This is it! I’m hydrated and rarin’ to go for the big race. Stay tuned for pictures and results. Wish me luck!

Update: I did it! Well, sorta. The course was actually pretty hard and I had to walk the last couple of hills. I think my increased pace from the “race day adrenaline” made up for it, though, because my time was pretty much the same as it was on the treadmill (despite my unfamiliarity with running outdoors and the pounding heat from the sun). Here are the official results, which show me coming in at 356th out of 663 participants. (Note that I was just beaten by a ten-year-old. Sheesh.) I was disappointed that I had to walk at all, but the Snook pointed out that everybody except the first few runners had to walk the last hill. So that made me feel better. And I was definitely not last. There were hundreds of women running, jogging, and walking, and it felt good just to be out there among them challenging myself.

Before the race     Sprinting to the finish     Picking up the prizes

The first is good ol’ number 7929 before the race. (My tummy is really not that round, I swear. It’s the shirt.) I’m squinting because although it’s only 8:30 a.m., the sun is bright and it’s already above 70 degrees. The second is me sprinting towards the finish line. My mouth is open because I’m trying to yell “I’m going to die!” at the Snook but I lack the moisture to form the words. The last is me after the race, wearing my little “participation” medal and picking up my goodie bag of drinks and power bars. Man, it felt good to be done. That was seriously one of the hardest things I’ve done in years.


Add yours →

  1. GO KRIS!!! Woo!! 🙂

  2. congrats, woman! sun and hills are deadly, but you did great considering your treadmill-only training! one suggestion—don’t stop running. if you take too long of a break, it’ll be like starting from scratch if you want to get back into it (as i’ve recently discovered).

  3. and ps—get the snook to do the next one with you!

  4. You mean, don’t stop running now, right? At first I thought you meant during the race. (It IS damn hard to start back up afterwards.) But if you mean now, yeah, I’ve been thinking about that. I used to hate running, but now (at least on the treadmill) it’s becoming a little easier and I’m enjoying it more. I don’t like the outside so much just yet, mostly because I feel very self-conscious. At least in my gym it’s only gay men looking at my sweaty red face. 🙂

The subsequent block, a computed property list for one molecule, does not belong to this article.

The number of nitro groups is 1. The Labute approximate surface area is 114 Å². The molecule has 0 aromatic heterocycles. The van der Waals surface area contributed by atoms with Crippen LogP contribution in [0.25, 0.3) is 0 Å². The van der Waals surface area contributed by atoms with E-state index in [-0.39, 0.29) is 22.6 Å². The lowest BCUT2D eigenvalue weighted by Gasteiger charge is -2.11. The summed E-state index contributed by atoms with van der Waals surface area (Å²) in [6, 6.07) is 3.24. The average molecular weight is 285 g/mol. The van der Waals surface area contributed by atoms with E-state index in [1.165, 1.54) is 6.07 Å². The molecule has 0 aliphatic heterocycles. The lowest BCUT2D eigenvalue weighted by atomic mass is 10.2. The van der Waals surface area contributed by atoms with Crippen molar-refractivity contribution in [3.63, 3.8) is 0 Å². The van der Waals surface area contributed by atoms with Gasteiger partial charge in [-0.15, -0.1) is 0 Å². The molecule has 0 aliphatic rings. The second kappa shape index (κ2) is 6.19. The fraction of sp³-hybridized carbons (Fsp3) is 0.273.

Another problem with Sunday’s run – the water situation. I was all hydrated and stuff, but they screwed up and only had one water station, about 1 km into the race. So I had to run the middle 3 or so without any water. And the sun was HOT and there wasn’t a lot of shade. I got really dry and sticky-mouthed. When I run on the treadmill, I take frequent sips, so I just wasn’t prepared for that.

    Ha! I wish. He likes to walk, but that’s about the extent of his athletic ambitions. He did the 10K walk with me, but he refuses to go to the gym or entertain the concept of jogging. Stubborn little bugger.

  5. now that you mention it, the “don’t stop” advice applies to both situations, although i was speaking more to your post-race training. it took some serious motivation to run just 30 min. yesterday on the treadmill. 🙁

    as for the heat/dehydration, i totally sympathize. the only reason i did as well as i did on my run was because it was barely 60 degrees and overcast the whole time. apparently it had been almost 90 the year before. if that had been the case for me, i wouldn’t have even gotten out of bed!

  6. Yeah! Congratulations, Kris! You did great. Hills, sun and heat definitely make a difference; it’s great you stuck with it and finished strong.

    I agree with Brigita; for me running is all about inertia. If I’m in the habit of running it’s fun and not too hard, but once I stop, it is so hard to get back into it.

    You might have fun getting outside to train some time. I sometimes feel self-conscious, too, but figure at least I’m out there doing it, whatever anyone else might think. And it’s all worth it, being outdoors. It’s never the same run twice: different people walking by, different weather, different traffic. I’ve seen so much interesting stuff while running.

    Anyway, again, congratulations!

  7. Congrats! I also wilt in the heat, too bad they didn’t have more water on the course.

    I’ll echo the thread of sticking with it. You lose 60% of your fitness by taking just 3 weeks off…pretty depressing, but yet another reason to hang in there. (There’s nothing wrong with taking a few days off after a race, however–it’s usually the healthy way to go.)

    And yes, running outside is much more interesting–having a camelback would solve your hydration issues. As a runner I’m always glad to see _anyone_ out there, regardless of how fast they are. And the opinions of non-runners just don’t count 🙂

  8. Yay Pants!!! Great job! Seriously, utterly impressive.

  9. word, jeff—you’ll never hear a snarky comment from a fellow runner… just don’t mind those lay-abouts hanging out in the sidewalk cafes—they’re jealous of your motivation. 🙂

  10. You guys are making me wish I had a running buddy. 🙁

  11. I don’t have a “real” running buddy either, but you’ve got several virtual ones right here. 🙂

  12. Thanks Tricia. And hey, you’ve got a blog! Very nice. I know a lot of people who use this service for comments, if you’re still looking to get them going.

  13. Thanks, Kris!! Your link worked and I’m ready for comments! (can you tell I’m a little excited??)

Comments are closed.